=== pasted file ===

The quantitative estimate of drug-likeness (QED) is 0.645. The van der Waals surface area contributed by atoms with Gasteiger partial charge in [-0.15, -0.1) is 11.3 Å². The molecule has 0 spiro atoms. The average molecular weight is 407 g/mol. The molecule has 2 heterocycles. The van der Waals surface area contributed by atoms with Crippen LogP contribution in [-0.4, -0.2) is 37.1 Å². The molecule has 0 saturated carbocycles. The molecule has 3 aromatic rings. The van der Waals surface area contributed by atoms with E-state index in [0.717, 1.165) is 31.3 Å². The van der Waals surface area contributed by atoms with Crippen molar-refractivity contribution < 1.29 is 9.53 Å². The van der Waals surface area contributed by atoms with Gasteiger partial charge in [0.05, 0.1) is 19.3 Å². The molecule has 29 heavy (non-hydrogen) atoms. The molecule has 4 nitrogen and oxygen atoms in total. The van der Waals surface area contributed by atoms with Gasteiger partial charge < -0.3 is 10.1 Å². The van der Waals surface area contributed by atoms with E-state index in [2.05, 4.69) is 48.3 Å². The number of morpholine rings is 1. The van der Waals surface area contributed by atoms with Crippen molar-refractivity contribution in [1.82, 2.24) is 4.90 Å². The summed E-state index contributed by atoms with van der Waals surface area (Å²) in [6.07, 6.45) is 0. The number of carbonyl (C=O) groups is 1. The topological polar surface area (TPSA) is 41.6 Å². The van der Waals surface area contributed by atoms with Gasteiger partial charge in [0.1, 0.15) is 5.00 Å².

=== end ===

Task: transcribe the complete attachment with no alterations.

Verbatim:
The quantitative estimate of drug-likeness (QED) is 0.645. The van der Waals surface area contributed by atoms with Gasteiger partial charge in [-0.15, -0.1) is 11.3 Å². The molecule has 0 spiro atoms. The average molecular weight is 407 g/mol. The molecule has 2 heterocycles. The van der Waals surface area contributed by atoms with Crippen LogP contribution in [-0.4, -0.2) is 37.1 Å². The molecule has 0 saturated carbocycles. The molecule has 3 aromatic rings. The van der Waals surface area contributed by atoms with E-state index in [0.717, 1.165) is 31.3 Å². The van der Waals surface area contributed by atoms with Crippen molar-refractivity contribution < 1.29 is 9.53 Å². The van der Waals surface area contributed by atoms with Gasteiger partial charge in [0.05, 0.1) is 19.3 Å². The molecule has 29 heavy (non-hydrogen) atoms. The molecule has 4 nitrogen and oxygen atoms in total. The van der Waals surface area contributed by atoms with Gasteiger partial charge < -0.3 is 10.1 Å². The van der Waals surface area contributed by atoms with E-state index in [2.05, 4.69) is 48.3 Å². The number of morpholine rings is 1. The van der Waals surface area contributed by atoms with Crippen molar-refractivity contribution in [1.82, 2.24) is 4.90 Å². The summed E-state index contributed by atoms with van der Waals surface area (Å²) in [6.07, 6.45) is 0. The number of carbonyl (C=O) groups is 1. The topological polar surface area (TPSA) is 41.6 Å². The van der Waals surface area contributed by atoms with Gasteiger partial charge in [0.1, 0.15) is 5.00 Å².